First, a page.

Case in point, what about your education, specifically the notion that college tuition is on the rise and yet jobs aren't exactly booming· Overspending on education is commonplace because we've been told and reassured that you need a college education, at minimum, to be successful and while that is true to some extend, you might want to consider a vocational or trade school first (less expensive, certainly) or maybe a satellite or branch campus for a few years to get your mainstay courses done and completed for a lesser price tag.

Another place overspending runs rampant is for new parents, specifically ones that feel as though they have to have the best of everything. And while that is true from a safety standpoint for a lot of items (strollers, car seats, etc)., you might want to rethink buying the most expensive clothes, shoes or outfits you can find. The serious thinking that should permeate through your mind is that the kids are going to grow out of those hundreds and hundreds of dollar pieces of clothing and thus the clothes are rendered obsolete (unless you are saving them for baby number 2). For kids and as quickly as they grow out of things, you might want to strongly consider lesser priced, yet still quality, items from clothes to shoes and even accessories and baby related items. The most expensive crib isn't always the one that is the safest, either.

Wasting money is something that is easily avoidable if you exercise patient in purchasing and truly understanding that the highest price tag isn't always the path you should follow.

The truth is you can save more if you spend less, or at least spend a little smarter.

.... Keep Reading

Sole Survivor: How to save money minus the big paycheck

So your paycheck isn't really doing it for you, is it· In fact, you're rather bummed that your bi weekly or weekly income is hardly making you richer or, quite frankly, allowing you to save money.

Must be the fault of the paycheck and the paycheck alone, right·

The truth is how much you make isn't going to preclude you from saving money, but rather simply force you to make better money decisions and allow your money to work better for you.

One of the bigger misnomers about money is that you have to have a lot of it to be able to save, but if you listen to one success story after another, you'll find a common and surprising thread to each of them.

The successes are hardly underscored with millionaires talking about how they made good. Instead, you get more of a middle class flavor to each tale with the individuals making between 30 and 50 thousand dollars per year, hardly what you'd consider an abundance of money. You also have to take into consideration that most of these tales include families with husbands, wives, partners, and children on those aforementioned incomes.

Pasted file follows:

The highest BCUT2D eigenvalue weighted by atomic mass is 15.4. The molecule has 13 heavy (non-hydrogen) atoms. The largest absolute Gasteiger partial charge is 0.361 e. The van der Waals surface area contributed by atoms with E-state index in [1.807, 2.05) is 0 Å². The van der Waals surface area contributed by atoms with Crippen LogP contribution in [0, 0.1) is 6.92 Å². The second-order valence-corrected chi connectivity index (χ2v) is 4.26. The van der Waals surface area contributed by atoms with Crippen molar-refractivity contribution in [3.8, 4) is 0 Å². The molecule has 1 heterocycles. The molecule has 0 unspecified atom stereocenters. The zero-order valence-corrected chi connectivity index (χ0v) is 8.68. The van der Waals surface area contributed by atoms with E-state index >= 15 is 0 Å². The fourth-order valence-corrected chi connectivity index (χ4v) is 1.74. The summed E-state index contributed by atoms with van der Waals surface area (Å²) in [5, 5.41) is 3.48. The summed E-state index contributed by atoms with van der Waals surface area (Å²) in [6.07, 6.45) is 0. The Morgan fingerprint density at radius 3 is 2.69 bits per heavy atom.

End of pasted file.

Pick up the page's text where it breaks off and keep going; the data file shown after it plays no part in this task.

How exactly do they make it work and save money·

For starters, you hear one word as the prevailing theme of all the stories you'll hear: budgeting.

Most of those families and individuals alike start with making sure they've got their expenses and income down to a science so that dollar one doesn't leave out of the door without it being accounted for, whether it's a grocery bill or tickets to the big game.

All of it is budgeted out, accordingly.

The other key aspect of saving money minus the massive paycheck is making sure to live within your means and learn how to be creative and go without but still have what you want. That means meal planning takes center stage, along with grocery budgeting and thus avoiding dining out. You also have individuals who are smart enough not to overpay for entertainment, such as high end cable and satellite bills and high priced cell phone plans (when streaming and flat rates work perfectly fine).

Saving money isn't a magic potion or some sort of slight of the hand trick. Instead, you have real people making average amounts of money, and the most important part of that is they're perfectly fine with that notion, and thus learn to live happily and financially healthy as a result of knowing quite simply what they can and can't spend, leaving little blame on how much they make.

.... Keep Reading

Significant Druthers: Is your spouse or partner sabotaging savings plan

Plenty of individuals, couples and families ponder on a daily basis how they can save more money and, despite their best attempts, can't seem to accurately put their finger on why they're having so much trouble.

In some cases, the finger should be pointed directly at their significant other. Now, this isn't about casting blame or the proverbial finger pointing in the literal and figurative sense but rather more about understanding how two people can be together, a couple, and yet still have trouble with money when everything else is perfectly unified and fine otherwise.

Money truly can be the root of all evil, and that madness starts when you have two individuals who can't get on the same page financially, and that makes for a very tough road ahead with anything from saving to spending and budgeting specifically and what exactly the idea of things like retirement, nest egg or financial planning mean to each of you.

Having different money wants, needs and philosophies than your significant other is nothing new but how you talk about and broach the subject can make all the difference in the world as far as whether or not you taste an ounce of success in the process.

The first and most important element of this quandary is to sit down and discuss what money and saving means to each of you. A lot of times if you can avoid the finger pointing when someone has a money misstep (such as overspending or overdrawing an account), you can cut to the proverbial chase and come up with a game plan for the household.

A lot of times, the best move is to let the more financially responsible individual control the money but not in a way that is without opinion from the lesser party. The worst move you can make is putting the better and more financially sound individual in charge of money and that person fails to clue in their other half or even listen to what they have to say.

Just because someone isn't adept at saving or budgeting doesn't mean they should be completely shut out of the money saving process. You have to move forward with saving money, budgeting and financial responsibility as a united front, a team mentality, and it can't be one person talking down to the other.

If that's the case, you might find yourself saving money but the relationship will suffer, and money will be the cause of it.

So if a frank conversation and a sit down is all it takes to find a clear understanding and compromise, why wouldn't you want to do that to ensure a path to financial success·

.... Keep Reading